next up previous contents
Next: 3.4 Case Study: The Up: 3.3 Bottom-up Parsing Previous: 3.3.4 SLR(1), LR(1), and   Contents

3.3.5 Practical Considerations for LALR(1) Grammars

Most parsers nowdays are specified using LALR(1) grammars fed to a parser generator, such as CUP. There are few tricks that we need to know to avoid reduce-reduce and shift-reduce conflicts.

When we learned about top-down predictive parsing, we were told that left recursion is bad. For LALR(1) the opposite is true: left recursion is good, right recursion is bad. Consider this:

L ::= id , L
    | id
which captures a list of ids separated by commas. If the FOLLOW of L (or to be more precise, the expected lookaheads for L ::= id) contains the comma token, we are in big trouble. We can use instead:

L ::= L , id
    | id

Left recursion uses less stack than right recursion and it also produces left associative trees (which is what we usually want).

Some shift-reduce conflicts are very difficult to eliminate. Consider the infamous if-then-else conflict:

S ::= if E then S else S
    | if E then S
    | ...

Read Section 3.3 in the textbook to see how this can be eliminated.

Most shift-reduce errors though are easy to remove by assigning precedence and associativity to operators. Consider the grammar:

S ::= E $
E ::= E + E
    | E * E
    | ( E )
    | id
    | num
and four of its LALR(1) states:

I0:  S ::= . E $    ?
     E ::= . E + E  +*$    I1:  S ::= E . $    ?      I2:  E ::= E * . E   +*$
     E ::= . E * E  +*$         E ::= E . + E  +*$         E ::= . E + E   +*$
     E ::= . ( E )  +*$         E ::= E . * E  +*$         E ::= . E * E   +*$
     E ::= . id     +*$                                    E ::= . ( E )   +*$
     E ::= . num    +*$    I3:  E ::= E * E .   +*$        E ::= . id      +*$
                                E ::= E . + E   +*$        E ::= . num     +*$
                                E ::= E . * E   +*$

Here we have a shift-reduce error. Consider the first two items in I3. If we have a*b+c and we parsed a*b, do we reduce using E ::= E * E or do we shift more symbols? In the former case we get a parse tree (a*b)+c; in the latter case we get a*(b+c). To resolve this conflict, we can specify that * has higher precedence than +. The precedence of a grammar production is equal to the precedence of the rightmost token at the rhs of the production. For example, the precedence of the production E ::= E * E is equal to the precedence of the operator *, the precedence of the production E ::= ( E ) is equal to the precedence of the token ), and the precedence of the production E ::= if E then E else E is equal to the precedence of the token else. The idea is that if the lookahead has higher precedence than the production currently used, we shift. For example, if we are parsing E + E using the production rule E ::= E + E and the lookahead is *, we shift *. If the lookahead has the same precedence as that of the current production and is left associative, we reduce, otherwise we shift. The above grammar is valid if we define the precedence and associativity of all the operators. Thus, it is very important when you write a parser using CUP or any other LALR(1) parser generator to specify associativities and precedences for most tokens (especially for those used as operators). Note: you can explicitly define the precedence of a rule in CUP using the %prec directive:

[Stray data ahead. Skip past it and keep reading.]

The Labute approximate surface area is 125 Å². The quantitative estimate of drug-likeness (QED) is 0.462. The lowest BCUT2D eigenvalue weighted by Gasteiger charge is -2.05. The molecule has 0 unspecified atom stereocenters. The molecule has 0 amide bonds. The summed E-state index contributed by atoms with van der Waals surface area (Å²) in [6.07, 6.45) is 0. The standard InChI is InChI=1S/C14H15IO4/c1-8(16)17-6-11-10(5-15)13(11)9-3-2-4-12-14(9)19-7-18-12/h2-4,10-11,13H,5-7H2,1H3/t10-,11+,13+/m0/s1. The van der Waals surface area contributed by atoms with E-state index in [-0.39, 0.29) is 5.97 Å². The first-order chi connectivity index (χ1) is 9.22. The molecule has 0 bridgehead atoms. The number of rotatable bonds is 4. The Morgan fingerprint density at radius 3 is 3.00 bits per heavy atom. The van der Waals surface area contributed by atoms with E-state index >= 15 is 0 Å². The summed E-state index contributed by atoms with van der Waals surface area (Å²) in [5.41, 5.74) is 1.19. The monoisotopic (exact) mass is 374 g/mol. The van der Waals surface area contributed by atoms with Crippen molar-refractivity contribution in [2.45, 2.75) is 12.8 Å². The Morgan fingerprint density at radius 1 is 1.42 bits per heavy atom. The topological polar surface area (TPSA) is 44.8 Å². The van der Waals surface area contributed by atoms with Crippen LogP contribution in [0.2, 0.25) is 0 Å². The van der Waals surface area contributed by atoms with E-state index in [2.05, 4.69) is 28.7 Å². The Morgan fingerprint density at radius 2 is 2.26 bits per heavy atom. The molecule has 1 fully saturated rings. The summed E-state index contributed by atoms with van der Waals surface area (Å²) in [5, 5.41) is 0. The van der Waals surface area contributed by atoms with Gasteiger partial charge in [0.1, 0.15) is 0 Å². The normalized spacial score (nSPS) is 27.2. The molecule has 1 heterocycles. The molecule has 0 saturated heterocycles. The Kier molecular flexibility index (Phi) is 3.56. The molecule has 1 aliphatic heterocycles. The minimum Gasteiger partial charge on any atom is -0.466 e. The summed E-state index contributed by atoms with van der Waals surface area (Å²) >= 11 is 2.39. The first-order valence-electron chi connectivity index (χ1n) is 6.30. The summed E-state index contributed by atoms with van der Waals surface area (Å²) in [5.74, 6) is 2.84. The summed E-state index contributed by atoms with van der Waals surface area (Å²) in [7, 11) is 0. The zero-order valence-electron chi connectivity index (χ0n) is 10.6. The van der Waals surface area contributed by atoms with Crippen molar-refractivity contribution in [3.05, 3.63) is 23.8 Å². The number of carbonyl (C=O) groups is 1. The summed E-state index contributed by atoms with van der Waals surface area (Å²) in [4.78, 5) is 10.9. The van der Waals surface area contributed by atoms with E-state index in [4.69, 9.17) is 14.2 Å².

E ::= MINUS E   %prec UMINUS  
where UMINUS is a pseudo-token that has higher precedence than TIMES, MINUS etc, so that -1*2 is equal to (-1)*2, not to -(1*2).

Another thing we can do when specifying an LALR(1) grammar for a parser generator is error recovery. All the entries in the ACTION and GOTO tables that have no content correspond to syntax errors. The simplest thing to do in case of error is to report it and stop the parsing. But we would like to continue parsing finding more errors. This is called error recovery. Consider the grammar:

S ::= L = E ;
    | { SL } ;
    | error ;
SL ::= S ;
     | SL S ;

The special token error indicates to the parser what to do in case of invalid syntax for S (an invalid statement). In this case, it reads all the tokens from the input stream until it finds the first semicolon. The way the parser handles this is to first push an error state in the stack. In case of an error, the parser pops out elements from the stack until it finds an error state where it can proceed. Then it discards tokens from the input until a restart is possible. Inserting error handling productions in the proper places in a grammar to do good error recovery is considered very hard.


next up previous contents
Next: 3.4 Case Study: The Up: 3.3 Bottom-up Parsing Previous: 3.3.4 SLR(1), LR(1), and   Contents
fegaras 2012-01-10